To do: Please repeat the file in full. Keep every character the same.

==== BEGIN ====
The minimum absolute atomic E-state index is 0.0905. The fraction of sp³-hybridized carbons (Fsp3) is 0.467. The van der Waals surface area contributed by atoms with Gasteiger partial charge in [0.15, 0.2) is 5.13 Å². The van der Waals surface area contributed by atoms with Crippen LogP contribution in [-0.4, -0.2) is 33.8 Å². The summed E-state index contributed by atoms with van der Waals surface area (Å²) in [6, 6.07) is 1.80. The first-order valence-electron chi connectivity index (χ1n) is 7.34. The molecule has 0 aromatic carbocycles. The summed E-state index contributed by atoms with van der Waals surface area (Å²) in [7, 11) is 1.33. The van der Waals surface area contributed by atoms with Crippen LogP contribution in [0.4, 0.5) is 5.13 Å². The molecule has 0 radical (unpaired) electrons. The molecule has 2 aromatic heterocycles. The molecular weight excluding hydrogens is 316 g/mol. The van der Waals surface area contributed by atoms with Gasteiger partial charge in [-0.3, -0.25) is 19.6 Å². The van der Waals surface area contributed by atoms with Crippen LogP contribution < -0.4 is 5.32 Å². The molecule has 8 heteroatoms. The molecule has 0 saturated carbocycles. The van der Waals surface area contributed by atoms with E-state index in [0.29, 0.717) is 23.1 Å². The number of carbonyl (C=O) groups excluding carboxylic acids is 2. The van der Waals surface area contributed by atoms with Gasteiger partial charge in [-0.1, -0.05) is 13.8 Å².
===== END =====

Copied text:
The minimum absolute atomic E-state index is 0.0905. The fraction of sp³-hybridized carbons (Fsp3) is 0.467. The van der Waals surface area contributed by atoms with Gasteiger partial charge in [0.15, 0.2) is 5.13 Å². The van der Waals surface area contributed by atoms with Crippen LogP contribution in [-0.4, -0.2) is 33.8 Å². The summed E-state index contributed by atoms with van der Waals surface area (Å²) in [6, 6.07) is 1.80. The first-order valence-electron chi connectivity index (χ1n) is 7.34. The molecule has 0 aromatic carbocycles. The summed E-state index contributed by atoms with van der Waals surface area (Å²) in [7, 11) is 1.33. The van der Waals surface area contributed by atoms with Crippen LogP contribution in [0.4, 0.5) is 5.13 Å². The molecule has 0 radical (unpaired) electrons. The molecule has 2 aromatic heterocycles. The molecular weight excluding hydrogens is 316 g/mol. The van der Waals surface area contributed by atoms with Gasteiger partial charge in [-0.3, -0.25) is 19.6 Å². The van der Waals surface area contributed by atoms with Crippen LogP contribution < -0.4 is 5.32 Å². The molecule has 8 heteroatoms. The molecule has 0 saturated carbocycles. The van der Waals surface area contributed by atoms with E-state index in [0.29, 0.717) is 23.1 Å². The number of carbonyl (C=O) groups excluding carboxylic acids is 2. The van der Waals surface area contributed by atoms with Gasteiger partial charge in [-0.1, -0.05) is 13.8 Å².